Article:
I think Rich Lowry is mostly right about Dr. Anthony Fauci in this column for Politco. Lowry says:
[Fauci] is neither the dastardly bureaucratic mastermind imposing his will on the country that his detractors on the right make him out to be nor the philosopher-king in waiting that his boosters on the left inflate him into. He’s simply an epidemiologist, one who brings considerable expertise and experience to the table, but at the end of the day, his focus is inevitably and rightly quite narrow.
And, of course, he is not an infallible epidemiologist.
It’s foolish to criticize Fauci for focusing on the health aspects of this pandemic above all other considerations. As Lowry explains:
This is like saying the Commerce secretary is too consumed with finding business opportunities for American companies or the head of the Joint Special Operations Command has an unhealthy obsession with killing terrorists. What else are they supposed to do?
As a breed, epidemiologists tend to be focused on the worst case. They don’t want to be wrong and contribute to some deadly pathogen getting loose when their entire job is to keep that from happening. So they are naturally cautious. This, too, is as it should be. You probably don’t want a risk-taking epidemiologist anymore than you want a highly creative, envelope-pushing accountant.
For all these reasons, you wouldn’t choose an epidemiologist to run your country, either. And Fauci isn’t.
President Trump is running the country. If federal guidance has tilted too far in favor of trying to minimize health risks from the virus, and not far enough in favor of trying to sustain the economy, that’s Trump’s fault, not Fauci’s.
But critics of federal policy tend to be Trump supporters, and Trump’s response to the Wuhan coronavirus is probably the most important policy of his presidency. Fauci provides a way for conservatives to blame someone other than Trump for that policy. Lowry puts it this way:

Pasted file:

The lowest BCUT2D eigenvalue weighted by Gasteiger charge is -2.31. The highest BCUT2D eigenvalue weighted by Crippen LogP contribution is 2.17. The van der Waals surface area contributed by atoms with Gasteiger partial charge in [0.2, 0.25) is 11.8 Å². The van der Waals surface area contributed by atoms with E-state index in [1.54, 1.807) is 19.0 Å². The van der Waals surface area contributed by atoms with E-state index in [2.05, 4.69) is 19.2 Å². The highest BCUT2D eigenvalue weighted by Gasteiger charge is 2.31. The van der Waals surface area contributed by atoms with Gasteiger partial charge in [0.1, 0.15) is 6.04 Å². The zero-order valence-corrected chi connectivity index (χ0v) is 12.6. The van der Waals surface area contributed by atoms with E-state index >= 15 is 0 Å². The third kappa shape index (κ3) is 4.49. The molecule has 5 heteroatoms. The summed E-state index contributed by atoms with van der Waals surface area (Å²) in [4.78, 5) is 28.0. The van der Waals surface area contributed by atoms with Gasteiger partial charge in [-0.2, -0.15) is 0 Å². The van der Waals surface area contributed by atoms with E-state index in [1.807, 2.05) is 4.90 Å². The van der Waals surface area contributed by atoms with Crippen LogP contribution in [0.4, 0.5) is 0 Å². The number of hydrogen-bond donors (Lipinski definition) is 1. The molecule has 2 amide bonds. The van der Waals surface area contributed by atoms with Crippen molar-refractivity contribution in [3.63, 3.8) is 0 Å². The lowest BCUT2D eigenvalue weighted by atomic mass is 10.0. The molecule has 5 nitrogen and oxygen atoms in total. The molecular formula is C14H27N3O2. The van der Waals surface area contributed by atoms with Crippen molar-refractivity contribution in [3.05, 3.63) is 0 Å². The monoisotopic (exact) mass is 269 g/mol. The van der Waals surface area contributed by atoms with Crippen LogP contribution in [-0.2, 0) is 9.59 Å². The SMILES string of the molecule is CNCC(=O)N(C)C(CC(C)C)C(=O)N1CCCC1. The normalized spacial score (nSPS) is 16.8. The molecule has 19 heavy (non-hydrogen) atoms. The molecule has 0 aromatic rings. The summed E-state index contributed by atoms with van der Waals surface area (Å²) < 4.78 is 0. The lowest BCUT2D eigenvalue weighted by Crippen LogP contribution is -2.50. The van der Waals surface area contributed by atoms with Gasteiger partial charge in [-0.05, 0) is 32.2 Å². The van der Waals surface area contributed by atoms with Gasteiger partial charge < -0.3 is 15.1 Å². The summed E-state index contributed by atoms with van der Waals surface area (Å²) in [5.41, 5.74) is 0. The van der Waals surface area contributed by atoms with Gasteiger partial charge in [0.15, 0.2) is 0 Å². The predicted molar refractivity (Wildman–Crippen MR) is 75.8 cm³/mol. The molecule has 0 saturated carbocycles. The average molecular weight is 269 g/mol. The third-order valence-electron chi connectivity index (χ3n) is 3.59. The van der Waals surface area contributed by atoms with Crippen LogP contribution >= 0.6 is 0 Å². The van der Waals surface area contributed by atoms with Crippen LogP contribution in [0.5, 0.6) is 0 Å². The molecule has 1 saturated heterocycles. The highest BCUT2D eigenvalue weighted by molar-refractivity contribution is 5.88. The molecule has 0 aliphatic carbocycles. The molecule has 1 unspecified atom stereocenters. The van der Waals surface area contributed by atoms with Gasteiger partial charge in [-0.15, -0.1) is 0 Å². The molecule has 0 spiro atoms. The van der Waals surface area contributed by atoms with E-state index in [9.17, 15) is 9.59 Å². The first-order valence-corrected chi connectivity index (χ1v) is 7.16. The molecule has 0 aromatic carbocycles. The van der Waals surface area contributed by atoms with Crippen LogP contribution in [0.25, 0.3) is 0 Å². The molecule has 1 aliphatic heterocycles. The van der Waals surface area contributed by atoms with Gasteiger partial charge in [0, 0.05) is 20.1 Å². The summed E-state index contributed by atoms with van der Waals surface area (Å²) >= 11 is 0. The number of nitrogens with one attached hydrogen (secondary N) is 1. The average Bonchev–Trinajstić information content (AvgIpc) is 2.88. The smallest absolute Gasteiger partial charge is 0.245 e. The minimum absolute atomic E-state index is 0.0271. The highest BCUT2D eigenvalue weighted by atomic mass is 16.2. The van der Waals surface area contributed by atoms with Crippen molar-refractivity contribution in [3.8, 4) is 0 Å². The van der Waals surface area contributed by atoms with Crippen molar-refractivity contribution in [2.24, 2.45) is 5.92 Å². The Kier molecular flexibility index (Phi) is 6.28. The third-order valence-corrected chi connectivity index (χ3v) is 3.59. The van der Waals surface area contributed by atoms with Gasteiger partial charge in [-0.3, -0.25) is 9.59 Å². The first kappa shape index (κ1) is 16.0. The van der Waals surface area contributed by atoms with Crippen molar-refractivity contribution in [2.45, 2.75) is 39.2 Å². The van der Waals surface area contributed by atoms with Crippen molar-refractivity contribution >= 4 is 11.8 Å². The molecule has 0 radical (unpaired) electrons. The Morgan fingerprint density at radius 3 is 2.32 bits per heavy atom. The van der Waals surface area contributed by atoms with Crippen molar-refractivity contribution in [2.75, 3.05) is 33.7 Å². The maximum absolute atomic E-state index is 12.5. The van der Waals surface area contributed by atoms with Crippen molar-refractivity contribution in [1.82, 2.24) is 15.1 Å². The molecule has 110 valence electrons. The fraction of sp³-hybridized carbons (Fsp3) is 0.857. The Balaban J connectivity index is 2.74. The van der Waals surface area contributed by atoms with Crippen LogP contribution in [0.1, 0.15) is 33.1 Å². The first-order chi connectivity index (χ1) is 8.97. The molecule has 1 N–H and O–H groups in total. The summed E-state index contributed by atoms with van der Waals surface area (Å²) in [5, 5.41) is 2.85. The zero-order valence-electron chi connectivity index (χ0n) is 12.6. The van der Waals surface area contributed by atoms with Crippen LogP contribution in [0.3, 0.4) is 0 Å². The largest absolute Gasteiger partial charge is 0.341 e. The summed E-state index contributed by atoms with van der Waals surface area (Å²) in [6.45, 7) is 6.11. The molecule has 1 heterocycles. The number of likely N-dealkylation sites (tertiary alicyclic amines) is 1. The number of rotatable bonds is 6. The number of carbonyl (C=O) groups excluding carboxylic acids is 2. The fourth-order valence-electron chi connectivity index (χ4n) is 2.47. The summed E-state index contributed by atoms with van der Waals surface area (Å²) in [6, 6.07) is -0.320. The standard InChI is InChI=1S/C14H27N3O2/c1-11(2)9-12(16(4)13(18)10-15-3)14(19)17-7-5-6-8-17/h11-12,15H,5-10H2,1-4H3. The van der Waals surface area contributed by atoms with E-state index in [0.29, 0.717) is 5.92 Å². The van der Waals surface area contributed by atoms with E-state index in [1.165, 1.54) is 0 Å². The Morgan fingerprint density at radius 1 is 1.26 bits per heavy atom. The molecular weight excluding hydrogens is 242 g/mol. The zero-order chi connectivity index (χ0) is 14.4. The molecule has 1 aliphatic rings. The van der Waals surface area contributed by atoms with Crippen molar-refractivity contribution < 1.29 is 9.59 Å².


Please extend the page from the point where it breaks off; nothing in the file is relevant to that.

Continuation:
Since populist critics of the shutdowns don’t want to criticize Trump, let alone say they think he blew one of the most consequential decisions of his presidency, they focus their ire on the director of the National Institute of Allergy and Infectious Diseases rather than the president of the United States.
It’s true that Fauci’s stature, reinforced by the media, put Trump in a difficult position. Although the president runs the country, he would have taken a substantial political risk had he not followed the doctor’s recommendations.
Nonetheless, it was Fauci’s job to provide Trump with his honest opinion about the most effective way to curb the pandemic. It was Trump’s job to gather advice from other relevant experts, especially economists and to make the call, taking all advice into account.
My guess is that Trump’s calculus was similar to Fauci’s. He simply didn’t want to see hundreds of thousands of Americans die from the coronavirus and believed he could prevent this from happening with social distancing and shutdown measures.
With all that said, this interview of Fauci by Chris Cuomo, raises a good question. Fauci told Cuomo that he has a “moral obligation” to warn that a premature opening of the economy could lead to a rebound in COVID cases.
Okay. But a reader suggests that Fauci also had a moral obligation to advise Chris Cuomo’s brother, the governor of New York, to rescind his executive order that required nursing homes to accept Wuhan coronavirus patients (assuming Fauci knew about the order).
The interview revealed a close relationship between Fauci and the Cuomos that extends back 35 years. Indeed, Chris Cuomo thanked Fauci for calling him every day while he was suffering from the virus. (The fact that Cuomo violated social distancing policy while he was infected went unmentioned in the interview.)
Pursuant to his moral obligations, Fauci could have called Gov. Cuomo regarding his deadly order on nursing homes. Such a call might have saved many lives. As far as we know, there was no such call. Why not?